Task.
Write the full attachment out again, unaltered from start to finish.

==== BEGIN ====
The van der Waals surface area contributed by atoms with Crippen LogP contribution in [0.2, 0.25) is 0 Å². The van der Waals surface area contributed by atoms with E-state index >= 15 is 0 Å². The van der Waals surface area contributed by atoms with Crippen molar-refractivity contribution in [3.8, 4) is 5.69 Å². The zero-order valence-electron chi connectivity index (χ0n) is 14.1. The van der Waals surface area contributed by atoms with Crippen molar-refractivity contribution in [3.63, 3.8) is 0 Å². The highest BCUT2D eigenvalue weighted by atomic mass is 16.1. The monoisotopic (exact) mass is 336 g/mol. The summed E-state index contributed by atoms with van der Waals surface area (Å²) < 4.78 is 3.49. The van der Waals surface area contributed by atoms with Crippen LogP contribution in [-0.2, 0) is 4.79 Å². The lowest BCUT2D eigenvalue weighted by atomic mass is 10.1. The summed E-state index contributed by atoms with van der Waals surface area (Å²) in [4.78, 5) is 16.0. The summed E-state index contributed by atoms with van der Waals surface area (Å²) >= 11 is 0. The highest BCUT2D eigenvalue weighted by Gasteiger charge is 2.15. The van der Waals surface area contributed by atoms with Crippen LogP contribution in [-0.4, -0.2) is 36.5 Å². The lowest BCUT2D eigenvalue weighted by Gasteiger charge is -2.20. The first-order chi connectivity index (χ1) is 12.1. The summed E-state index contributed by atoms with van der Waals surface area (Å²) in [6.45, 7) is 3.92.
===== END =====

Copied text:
The van der Waals surface area contributed by atoms with Crippen LogP contribution in [0.2, 0.25) is 0 Å². The van der Waals surface area contributed by atoms with E-state index >= 15 is 0 Å². The van der Waals surface area contributed by atoms with Crippen molar-refractivity contribution in [3.8, 4) is 5.69 Å². The zero-order valence-electron chi connectivity index (χ0n) is 14.1. The van der Waals surface area contributed by atoms with Crippen molar-refractivity contribution in [3.63, 3.8) is 0 Å². The highest BCUT2D eigenvalue weighted by atomic mass is 16.1. The monoisotopic (exact) mass is 336 g/mol. The summed E-state index contributed by atoms with van der Waals surface area (Å²) < 4.78 is 3.49. The van der Waals surface area contributed by atoms with Crippen LogP contribution in [-0.2, 0) is 4.79 Å². The lowest BCUT2D eigenvalue weighted by atomic mass is 10.1. The summed E-state index contributed by atoms with van der Waals surface area (Å²) in [4.78, 5) is 16.0. The summed E-state index contributed by atoms with van der Waals surface area (Å²) >= 11 is 0. The highest BCUT2D eigenvalue weighted by Gasteiger charge is 2.15. The van der Waals surface area contributed by atoms with Crippen LogP contribution in [-0.4, -0.2) is 36.5 Å². The lowest BCUT2D eigenvalue weighted by Gasteiger charge is -2.20. The first-order chi connectivity index (χ1) is 12.1. The summed E-state index contributed by atoms with van der Waals surface area (Å²) in [6.45, 7) is 3.92.